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I have a code base that makes extensive use of files to represent a single data object. I have refactored the code so that the data object is now an explicit java object that mostly hides interaction with the underlying file system. However, we use a few external tools (like Weka), that read and write files.

Ideally, I would like to have a subclass of File that I can pass to these other libraries that is backed by an in- memory array of bytes -- either for reading or writing.

My google searches turned up memory-mapped files, but this is not the problem I have as I don't want any actual file on the file system. Are there any solutions already out there, or should I just subclass File myself and over-ride all the methods that refer to the real file system?

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4 Answers

up vote 3 down vote accepted

This is generally why you should never write methods to take a File unless it's really necessary. Do your libraries not provide methods that take an arbitrary InputStream? In this case, it's trivial to pass a ByteArrayInputStream or any input stream that reads from memory.

The problem with overriding File is it's unlikely that you can override it in a way that will help you. For example, if the library opens it with a FileInputStream, then where the bytes come from at that point is really controlled by the FileInputStream implementation, not by your File.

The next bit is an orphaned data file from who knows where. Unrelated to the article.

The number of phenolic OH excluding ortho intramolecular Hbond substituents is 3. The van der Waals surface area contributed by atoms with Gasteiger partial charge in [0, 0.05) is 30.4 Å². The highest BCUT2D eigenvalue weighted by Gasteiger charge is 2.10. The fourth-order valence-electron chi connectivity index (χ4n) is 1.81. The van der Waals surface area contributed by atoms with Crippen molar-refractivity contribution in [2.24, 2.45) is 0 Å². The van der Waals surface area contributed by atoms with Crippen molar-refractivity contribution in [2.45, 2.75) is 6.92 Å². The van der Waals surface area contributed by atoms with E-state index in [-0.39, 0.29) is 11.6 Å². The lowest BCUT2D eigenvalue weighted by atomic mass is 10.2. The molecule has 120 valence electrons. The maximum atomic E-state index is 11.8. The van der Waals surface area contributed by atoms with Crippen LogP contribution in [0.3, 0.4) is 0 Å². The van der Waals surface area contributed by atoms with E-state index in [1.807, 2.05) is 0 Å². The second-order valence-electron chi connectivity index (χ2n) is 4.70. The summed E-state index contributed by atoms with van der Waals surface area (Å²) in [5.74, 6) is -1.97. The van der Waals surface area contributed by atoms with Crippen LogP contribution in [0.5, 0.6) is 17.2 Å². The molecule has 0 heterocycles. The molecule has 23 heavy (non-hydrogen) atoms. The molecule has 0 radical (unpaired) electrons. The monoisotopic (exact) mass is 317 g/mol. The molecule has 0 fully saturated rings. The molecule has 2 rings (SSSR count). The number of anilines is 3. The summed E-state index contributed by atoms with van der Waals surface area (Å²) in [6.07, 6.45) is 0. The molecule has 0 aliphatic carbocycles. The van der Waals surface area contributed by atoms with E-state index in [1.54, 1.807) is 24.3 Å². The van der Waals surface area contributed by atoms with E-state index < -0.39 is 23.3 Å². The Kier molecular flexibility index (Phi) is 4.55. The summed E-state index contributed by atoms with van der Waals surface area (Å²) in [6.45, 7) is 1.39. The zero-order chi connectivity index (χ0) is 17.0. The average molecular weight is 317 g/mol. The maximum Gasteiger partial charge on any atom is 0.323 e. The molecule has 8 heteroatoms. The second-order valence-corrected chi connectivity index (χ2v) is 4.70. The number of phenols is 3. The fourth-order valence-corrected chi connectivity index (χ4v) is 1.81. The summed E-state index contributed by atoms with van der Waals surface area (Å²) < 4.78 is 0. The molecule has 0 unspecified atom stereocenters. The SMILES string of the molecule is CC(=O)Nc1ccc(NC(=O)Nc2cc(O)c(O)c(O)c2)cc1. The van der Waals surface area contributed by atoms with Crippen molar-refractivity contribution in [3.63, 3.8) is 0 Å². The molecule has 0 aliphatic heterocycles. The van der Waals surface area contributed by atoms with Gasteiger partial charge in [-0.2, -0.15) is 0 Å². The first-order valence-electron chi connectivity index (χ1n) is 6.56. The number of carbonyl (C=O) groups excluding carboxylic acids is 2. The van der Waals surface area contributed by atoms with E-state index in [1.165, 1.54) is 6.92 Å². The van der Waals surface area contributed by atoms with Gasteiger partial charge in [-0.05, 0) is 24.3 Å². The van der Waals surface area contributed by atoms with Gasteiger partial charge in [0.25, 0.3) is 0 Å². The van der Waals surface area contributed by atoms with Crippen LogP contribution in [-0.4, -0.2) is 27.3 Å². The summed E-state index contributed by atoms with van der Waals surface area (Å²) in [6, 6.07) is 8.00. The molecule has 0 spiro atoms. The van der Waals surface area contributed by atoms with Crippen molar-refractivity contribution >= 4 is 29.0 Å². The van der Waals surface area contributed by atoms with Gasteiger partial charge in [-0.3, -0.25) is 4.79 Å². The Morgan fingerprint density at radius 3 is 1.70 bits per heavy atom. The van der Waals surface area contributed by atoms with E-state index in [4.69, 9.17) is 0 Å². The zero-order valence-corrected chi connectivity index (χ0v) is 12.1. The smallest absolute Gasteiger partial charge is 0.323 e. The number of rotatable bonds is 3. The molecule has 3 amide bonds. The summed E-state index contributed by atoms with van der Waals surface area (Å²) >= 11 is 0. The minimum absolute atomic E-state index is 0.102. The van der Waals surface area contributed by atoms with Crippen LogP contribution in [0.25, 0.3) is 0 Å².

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java.io.File is essentially a wrapper around a String that represent a file path (it should have been a final class, but there you go). So you are out of luck with that approach. You can, of course, create temporary files and files on "RAM discs".

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you should rather look out for in-memory implementation of OutputStreams/InputStreams such as ByteArrayOutputStream with its toByteArray() method, or the ByteArrayInputStream with the byte[] constructor. if your data is represented more complex, you might implement the interface directly.

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You have to find out what File methods are being used by your 3rd party and provide the custom implementation for them.

Is almost sure you won't be able to succeed because the java.io.File object is not in charge of the reading/writing of the File content.

The best approach would be to refactor the code so it don't depend on the File object but in the byte array returned by that file.

Creating a subclass of file is possible.

public class InMemoryFile extends File { 
    public InMemody() { 
         super( "/dev/null" );
    }
    // find out what methods should be overwritten ?????
}
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